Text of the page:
Board and card games are fantastic. But not everything transfers well to the medium. Sometimes a game has a setting with frantic action or real-time events, but it gets bogged down with sequential turns and resolution tables. While there are more than a few flops, here are two games that get action right.
Jab: Realtime Boxing
Often described as the most realistic boxing experience you can have without getting punched in the face, the tagline is not too far off. In this two player game, each side plays a boxer. Jab gives you a deck of punch cards (hook, cross, jab, etc.) which you divide roughly evenly into two piles. You can play the right pile with your right hand, the left with your left.
Players touch gloves and then start throwing punches. To throw a punch, you simply pick it up and put it on their opponent. There are three targets – two sides of the body and one head. There are no turns, but the game isn’t just about playing as fast as you can (although there is some element of that). You see, there is also a pile of combination cards. The top one is revealed and might say, “Jab, Hook” or “Jab, Cross, Cross.” If you get that combination of cards showing on your opponent, then you can claim that combo for extra points. Plus, you can throw heavy haymakers in an attempt to knock your opponent out.
There are also rules for blocks, counter-punches, entering the clinch, and scoring points. At the end of a round, the player with the most points wins the round. And the game is played until a player wins three rounds, or one of the players is knocked out.
Jab does a fantastic job of replicating the “sweet science” of boxing. Because everything is played in realtime, you don’t lose anything with turns or while waiting for your opponent to finish. The game feels frenetic just like a boxing match. And it’s so much more than a simple speed game.
It opens itself up to multiple play styles. Just like in the ring, you see fighters who punch very technically. They work the combinations, block when they can, and reach a victory by decision. Similarly, you’ll have opponents that simply swing for the fences and hope to win by knockout. And when the two styles come together, it can be amazing. One fighter strategically cedes rounds to the other all while beating him to a pulp and hoping to land the knockout blow before the match is done.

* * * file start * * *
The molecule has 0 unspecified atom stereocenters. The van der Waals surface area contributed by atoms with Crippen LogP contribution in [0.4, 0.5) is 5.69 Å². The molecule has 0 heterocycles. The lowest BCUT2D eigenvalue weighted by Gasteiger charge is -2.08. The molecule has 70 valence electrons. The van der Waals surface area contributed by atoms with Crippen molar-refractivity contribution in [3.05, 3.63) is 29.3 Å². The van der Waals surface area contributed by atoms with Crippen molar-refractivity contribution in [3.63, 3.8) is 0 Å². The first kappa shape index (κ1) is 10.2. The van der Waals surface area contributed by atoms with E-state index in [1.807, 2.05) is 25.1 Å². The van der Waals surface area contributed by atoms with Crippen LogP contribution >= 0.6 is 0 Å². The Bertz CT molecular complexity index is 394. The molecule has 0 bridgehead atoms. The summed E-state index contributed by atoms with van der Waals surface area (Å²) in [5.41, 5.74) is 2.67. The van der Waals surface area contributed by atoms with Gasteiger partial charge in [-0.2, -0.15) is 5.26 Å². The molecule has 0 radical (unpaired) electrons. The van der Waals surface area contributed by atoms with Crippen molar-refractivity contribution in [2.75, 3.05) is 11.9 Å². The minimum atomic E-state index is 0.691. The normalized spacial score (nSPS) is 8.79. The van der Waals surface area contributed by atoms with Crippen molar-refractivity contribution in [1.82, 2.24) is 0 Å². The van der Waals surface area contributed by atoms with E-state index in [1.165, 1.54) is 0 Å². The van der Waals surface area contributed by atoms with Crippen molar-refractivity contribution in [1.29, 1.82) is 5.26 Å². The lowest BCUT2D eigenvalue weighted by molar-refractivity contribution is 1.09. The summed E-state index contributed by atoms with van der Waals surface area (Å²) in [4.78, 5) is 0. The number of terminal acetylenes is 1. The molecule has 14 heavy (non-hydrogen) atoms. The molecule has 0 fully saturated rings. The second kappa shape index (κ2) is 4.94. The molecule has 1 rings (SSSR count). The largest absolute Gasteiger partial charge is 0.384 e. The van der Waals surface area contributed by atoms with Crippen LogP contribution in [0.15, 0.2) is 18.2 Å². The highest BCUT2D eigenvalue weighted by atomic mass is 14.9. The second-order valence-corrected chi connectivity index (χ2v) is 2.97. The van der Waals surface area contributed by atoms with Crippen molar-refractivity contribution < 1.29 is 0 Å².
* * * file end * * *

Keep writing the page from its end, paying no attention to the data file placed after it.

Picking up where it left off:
And the best part of all, you won’t get punched in the face. At least, under the rules of the game. If you act like a jerk, then there are no promises. If you are looking for a speed-based game that requires calculation and strategy, then you need to look into Jab.
Yomi doesn’t try to replicate a real fight. Instead, it seeks to bring a two-player fighting video game (like Street Fighter) to the tabletop. It has a cast of characters, each of which has a different style and unique approach. Maybe you play a speedster who wants to do as much damage as quickly as possible, or perhaps you grab someone who hits more modestly, but can chain into massive combos. The word Yomi, the game tells me, means “knowing the mind of the opponent.” It’s that feeling you get in a fighting game where you try to react to what they are about to do, rather than what they have done.
The main engine of Yomi is simple, at least in theory. Each player has a deck and from that draws a hand of cards. Most cards are either block/dodge, attack, or throw. The players pick a card and then simultaneously reveal them. Block or dodge beats attack, attack beats throw, and throw beats block or dodge. So you get a kind of rock-paper-scissors effect to see which player hits.
Easy, right? Well, it is. Deceptively so. You see, it turns out not to be as simple as all that. Sure, that initial card play might decide which character hits. But once a hit is established, a player could possibly combo it out by playing more cards. Plus, many of the basic cards aren’t so basic. They might say “attack” or “block,” but they have text which gives the card special properties as well.
So you end up with a game that is easy to explain and start playing, but has some significant depth. Experienced players will definitely have the advantage as they learn the possibilities over time and knowing the characters is also helpful. If you know how a character tends to play, then you hopefully can also intuit the best ways to counter that playstyle. You put the whole package together and it does a great job of translating the video game format to the tabletop. It especially does a great job of creating that moment where both characters are standing, waiting for the other player to make a move. Finally, they act and react and, whoever knew their opponent’s mind, gets the hit and does the damage. Yomi.
What other games take great, real time events and translate them to the tabletop? Tell us about it in the comments.
Featured Image Credit: Sirlin Games
Image Credit: Tasty Minstrel Games, Sirlin Games